# What is a simple way of describing branch cuts?

Branch cuts have been asked about and discussed on MSE extensively. That is, every answer to something along the lines of "What is a branch cut?" is... extensive.

I'm looking for a quick, intuitive description of what a branch cut is.

I know that:

• The logarithm of a complex number can have different values (making it not a function)
• A branch of the logarithm is a chosen set of values such that it is a function

What is the branch cut, though?

Do I say $$\ln{R} + i\theta,~~\theta \in [0, 2\pi) \\ \ln{R} + i\theta, ~~ \theta \in [2\pi, 4\pi)$$ are two distinct branches? Do these two branches have a branch cut between them? Or do they have distinct branch cuts?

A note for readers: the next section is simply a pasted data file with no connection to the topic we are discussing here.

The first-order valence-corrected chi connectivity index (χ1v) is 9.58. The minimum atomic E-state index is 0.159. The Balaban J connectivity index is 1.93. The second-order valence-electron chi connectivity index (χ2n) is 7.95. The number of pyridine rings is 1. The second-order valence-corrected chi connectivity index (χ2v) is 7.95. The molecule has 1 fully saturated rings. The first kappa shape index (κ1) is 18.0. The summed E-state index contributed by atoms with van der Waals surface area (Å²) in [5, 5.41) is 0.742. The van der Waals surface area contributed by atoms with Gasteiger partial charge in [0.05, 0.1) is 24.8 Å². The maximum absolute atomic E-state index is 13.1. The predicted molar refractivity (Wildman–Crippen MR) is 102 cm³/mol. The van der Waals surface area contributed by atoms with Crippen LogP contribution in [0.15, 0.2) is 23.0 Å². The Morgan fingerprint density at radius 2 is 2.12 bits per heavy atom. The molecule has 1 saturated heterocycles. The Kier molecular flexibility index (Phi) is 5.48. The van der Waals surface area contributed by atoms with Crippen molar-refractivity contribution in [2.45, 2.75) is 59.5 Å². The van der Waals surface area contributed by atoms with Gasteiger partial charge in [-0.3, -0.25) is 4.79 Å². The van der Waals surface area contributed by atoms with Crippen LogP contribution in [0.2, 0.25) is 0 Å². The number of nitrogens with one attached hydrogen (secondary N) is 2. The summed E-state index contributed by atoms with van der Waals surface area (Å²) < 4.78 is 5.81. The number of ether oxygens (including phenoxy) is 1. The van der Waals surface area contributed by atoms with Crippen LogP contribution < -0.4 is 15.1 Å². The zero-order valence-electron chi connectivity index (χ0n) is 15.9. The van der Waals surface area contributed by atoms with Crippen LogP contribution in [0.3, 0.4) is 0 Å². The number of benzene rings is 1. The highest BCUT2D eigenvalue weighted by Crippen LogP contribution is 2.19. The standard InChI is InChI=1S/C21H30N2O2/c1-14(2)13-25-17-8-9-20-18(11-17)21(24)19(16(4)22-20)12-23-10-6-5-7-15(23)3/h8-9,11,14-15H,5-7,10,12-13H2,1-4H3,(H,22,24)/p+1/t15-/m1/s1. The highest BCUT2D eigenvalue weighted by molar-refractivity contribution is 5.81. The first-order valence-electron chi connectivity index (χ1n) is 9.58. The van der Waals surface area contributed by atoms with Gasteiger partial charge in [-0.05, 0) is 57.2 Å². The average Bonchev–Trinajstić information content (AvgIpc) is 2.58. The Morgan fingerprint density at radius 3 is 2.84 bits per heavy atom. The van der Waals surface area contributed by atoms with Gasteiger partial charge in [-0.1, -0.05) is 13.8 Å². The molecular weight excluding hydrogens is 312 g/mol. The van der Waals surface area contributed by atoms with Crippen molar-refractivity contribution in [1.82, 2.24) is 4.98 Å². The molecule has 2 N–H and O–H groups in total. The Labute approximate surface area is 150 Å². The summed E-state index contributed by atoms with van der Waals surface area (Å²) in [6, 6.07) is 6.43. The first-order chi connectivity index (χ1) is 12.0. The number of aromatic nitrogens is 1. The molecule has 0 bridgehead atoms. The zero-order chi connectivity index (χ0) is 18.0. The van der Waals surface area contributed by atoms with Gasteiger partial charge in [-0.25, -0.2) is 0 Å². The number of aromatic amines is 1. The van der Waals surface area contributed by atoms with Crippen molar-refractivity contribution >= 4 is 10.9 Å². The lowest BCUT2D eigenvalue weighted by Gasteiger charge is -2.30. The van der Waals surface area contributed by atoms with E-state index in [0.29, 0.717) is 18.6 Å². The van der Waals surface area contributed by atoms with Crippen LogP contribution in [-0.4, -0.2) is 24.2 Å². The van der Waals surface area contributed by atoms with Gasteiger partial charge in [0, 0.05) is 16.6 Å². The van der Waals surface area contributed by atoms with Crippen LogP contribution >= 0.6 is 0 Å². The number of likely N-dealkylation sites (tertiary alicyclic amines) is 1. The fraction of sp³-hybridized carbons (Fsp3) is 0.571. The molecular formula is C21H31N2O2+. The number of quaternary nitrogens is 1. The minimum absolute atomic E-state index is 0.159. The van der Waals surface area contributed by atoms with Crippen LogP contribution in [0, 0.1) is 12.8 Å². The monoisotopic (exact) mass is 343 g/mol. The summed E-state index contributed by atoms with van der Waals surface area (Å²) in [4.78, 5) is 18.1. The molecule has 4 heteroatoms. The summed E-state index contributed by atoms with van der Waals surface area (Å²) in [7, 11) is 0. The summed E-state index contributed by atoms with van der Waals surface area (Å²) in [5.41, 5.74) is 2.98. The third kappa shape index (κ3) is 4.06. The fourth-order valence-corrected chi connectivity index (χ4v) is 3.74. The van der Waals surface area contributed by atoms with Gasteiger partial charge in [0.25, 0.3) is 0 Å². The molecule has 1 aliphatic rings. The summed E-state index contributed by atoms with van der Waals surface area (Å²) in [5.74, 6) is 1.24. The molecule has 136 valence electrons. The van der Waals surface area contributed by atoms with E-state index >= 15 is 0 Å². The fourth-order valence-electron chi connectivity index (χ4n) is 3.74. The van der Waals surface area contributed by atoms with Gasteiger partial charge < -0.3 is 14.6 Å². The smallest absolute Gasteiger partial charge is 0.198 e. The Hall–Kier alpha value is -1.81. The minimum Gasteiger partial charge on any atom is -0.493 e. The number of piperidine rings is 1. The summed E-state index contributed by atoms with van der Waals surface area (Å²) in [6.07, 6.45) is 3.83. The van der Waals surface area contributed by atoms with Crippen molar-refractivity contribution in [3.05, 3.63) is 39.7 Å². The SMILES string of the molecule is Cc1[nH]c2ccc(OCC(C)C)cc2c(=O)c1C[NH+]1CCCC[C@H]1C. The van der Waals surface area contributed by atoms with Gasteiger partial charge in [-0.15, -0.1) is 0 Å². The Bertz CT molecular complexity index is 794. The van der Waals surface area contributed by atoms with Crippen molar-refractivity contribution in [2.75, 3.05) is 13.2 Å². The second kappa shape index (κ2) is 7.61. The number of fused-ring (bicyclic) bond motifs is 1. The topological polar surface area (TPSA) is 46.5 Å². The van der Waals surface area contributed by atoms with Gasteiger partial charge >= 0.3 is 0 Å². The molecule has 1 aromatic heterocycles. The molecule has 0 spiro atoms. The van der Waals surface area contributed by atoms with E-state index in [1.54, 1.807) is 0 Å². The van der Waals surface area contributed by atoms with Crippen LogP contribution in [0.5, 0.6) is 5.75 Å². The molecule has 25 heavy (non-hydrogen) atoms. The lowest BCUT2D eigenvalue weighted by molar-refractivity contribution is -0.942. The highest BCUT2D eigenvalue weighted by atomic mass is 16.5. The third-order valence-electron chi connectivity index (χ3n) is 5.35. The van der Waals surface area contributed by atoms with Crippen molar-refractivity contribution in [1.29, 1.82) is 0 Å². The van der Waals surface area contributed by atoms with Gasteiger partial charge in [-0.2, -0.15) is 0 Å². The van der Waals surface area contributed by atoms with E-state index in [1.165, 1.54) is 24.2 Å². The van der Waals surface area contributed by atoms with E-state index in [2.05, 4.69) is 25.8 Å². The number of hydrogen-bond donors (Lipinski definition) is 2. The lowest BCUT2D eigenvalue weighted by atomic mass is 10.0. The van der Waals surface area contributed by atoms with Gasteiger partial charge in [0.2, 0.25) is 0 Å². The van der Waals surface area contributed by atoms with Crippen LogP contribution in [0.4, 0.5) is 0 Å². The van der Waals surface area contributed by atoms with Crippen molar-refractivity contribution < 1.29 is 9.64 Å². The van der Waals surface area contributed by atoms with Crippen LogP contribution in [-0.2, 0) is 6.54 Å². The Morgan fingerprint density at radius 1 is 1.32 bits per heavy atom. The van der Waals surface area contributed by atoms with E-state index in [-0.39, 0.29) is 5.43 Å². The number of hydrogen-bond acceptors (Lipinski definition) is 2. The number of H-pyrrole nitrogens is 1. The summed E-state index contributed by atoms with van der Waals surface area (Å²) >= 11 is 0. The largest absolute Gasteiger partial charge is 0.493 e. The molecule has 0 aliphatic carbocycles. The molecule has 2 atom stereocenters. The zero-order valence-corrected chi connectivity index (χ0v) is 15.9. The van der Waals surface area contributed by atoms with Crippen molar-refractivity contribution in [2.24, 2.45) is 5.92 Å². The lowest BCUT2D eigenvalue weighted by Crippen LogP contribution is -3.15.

I understand that some people know a lot of information regarding this subject, but reading the answers that describe this the same way that my textbook does hasn't helped. (What helped me at least start to get the idea of branches most was someone's comment: "It involves the 'non-function-ness' of the function. I.e. when a function can be mutli-valued. You have to decide which "branch" you are going to work on. — It's simple, to the point, not overly elaborate, etc.

• You can not explain it simple if you do not understand it well. – science Mar 11 '15 at 4:37
• I would say that a branch cut for a multivalued function (like a logarithm or fractional power of $x$) is a subset $S$ of the complex plane such that the function in question is a well-defined analytic function on $\Bbb C\setminus S$. Typical branch cuts for the mentioned functions are rays emanating from $0$, but a spiral $\{re^{ir}\colon r\ge0\}$ would also be a branch cut for these functions. – Greg Martin Mar 11 '15 at 4:46